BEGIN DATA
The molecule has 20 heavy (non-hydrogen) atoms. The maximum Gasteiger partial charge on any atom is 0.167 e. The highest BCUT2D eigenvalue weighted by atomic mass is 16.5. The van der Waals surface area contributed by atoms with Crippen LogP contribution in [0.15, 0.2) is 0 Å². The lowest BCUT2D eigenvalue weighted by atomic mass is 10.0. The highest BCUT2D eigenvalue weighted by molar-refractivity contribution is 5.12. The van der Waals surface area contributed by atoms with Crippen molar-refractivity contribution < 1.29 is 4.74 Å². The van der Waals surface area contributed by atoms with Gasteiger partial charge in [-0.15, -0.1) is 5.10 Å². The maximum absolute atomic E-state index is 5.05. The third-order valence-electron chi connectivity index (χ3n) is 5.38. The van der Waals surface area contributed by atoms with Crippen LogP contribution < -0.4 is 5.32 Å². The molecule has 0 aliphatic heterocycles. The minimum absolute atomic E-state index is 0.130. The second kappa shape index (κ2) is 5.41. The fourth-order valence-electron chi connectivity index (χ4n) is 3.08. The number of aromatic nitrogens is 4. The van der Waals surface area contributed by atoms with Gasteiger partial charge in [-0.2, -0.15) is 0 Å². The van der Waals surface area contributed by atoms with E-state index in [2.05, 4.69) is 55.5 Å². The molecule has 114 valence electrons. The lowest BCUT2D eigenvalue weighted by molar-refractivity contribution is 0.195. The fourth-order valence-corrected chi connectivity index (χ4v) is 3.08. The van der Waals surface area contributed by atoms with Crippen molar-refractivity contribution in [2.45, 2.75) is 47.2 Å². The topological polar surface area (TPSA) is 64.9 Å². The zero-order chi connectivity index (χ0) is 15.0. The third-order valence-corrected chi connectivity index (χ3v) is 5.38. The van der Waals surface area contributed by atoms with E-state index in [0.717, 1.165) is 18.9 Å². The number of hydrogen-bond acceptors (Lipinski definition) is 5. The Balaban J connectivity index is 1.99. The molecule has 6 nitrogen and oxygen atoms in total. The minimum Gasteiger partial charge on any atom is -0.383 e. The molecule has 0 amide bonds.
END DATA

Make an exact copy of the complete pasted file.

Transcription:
The molecule has 20 heavy (non-hydrogen) atoms. The maximum Gasteiger partial charge on any atom is 0.167 e. The highest BCUT2D eigenvalue weighted by atomic mass is 16.5. The van der Waals surface area contributed by atoms with Crippen LogP contribution in [0.15, 0.2) is 0 Å². The lowest BCUT2D eigenvalue weighted by atomic mass is 10.0. The highest BCUT2D eigenvalue weighted by molar-refractivity contribution is 5.12. The van der Waals surface area contributed by atoms with Crippen molar-refractivity contribution < 1.29 is 4.74 Å². The van der Waals surface area contributed by atoms with Gasteiger partial charge in [-0.15, -0.1) is 5.10 Å². The maximum absolute atomic E-state index is 5.05. The third-order valence-electron chi connectivity index (χ3n) is 5.38. The van der Waals surface area contributed by atoms with Crippen LogP contribution < -0.4 is 5.32 Å². The molecule has 0 aliphatic heterocycles. The minimum absolute atomic E-state index is 0.130. The second kappa shape index (κ2) is 5.41. The fourth-order valence-electron chi connectivity index (χ4n) is 3.08. The number of aromatic nitrogens is 4. The van der Waals surface area contributed by atoms with Gasteiger partial charge in [-0.2, -0.15) is 0 Å². The van der Waals surface area contributed by atoms with E-state index in [2.05, 4.69) is 55.5 Å². The molecule has 114 valence electrons. The lowest BCUT2D eigenvalue weighted by molar-refractivity contribution is 0.195. The fourth-order valence-corrected chi connectivity index (χ4v) is 3.08. The van der Waals surface area contributed by atoms with Crippen molar-refractivity contribution in [2.45, 2.75) is 47.2 Å². The topological polar surface area (TPSA) is 64.9 Å². The zero-order chi connectivity index (χ0) is 15.0. The third-order valence-corrected chi connectivity index (χ3v) is 5.38. The van der Waals surface area contributed by atoms with E-state index in [0.717, 1.165) is 18.9 Å². The number of hydrogen-bond acceptors (Lipinski definition) is 5. The Balaban J connectivity index is 1.99. The molecule has 6 nitrogen and oxygen atoms in total. The minimum Gasteiger partial charge on any atom is -0.383 e. The molecule has 0 amide bonds.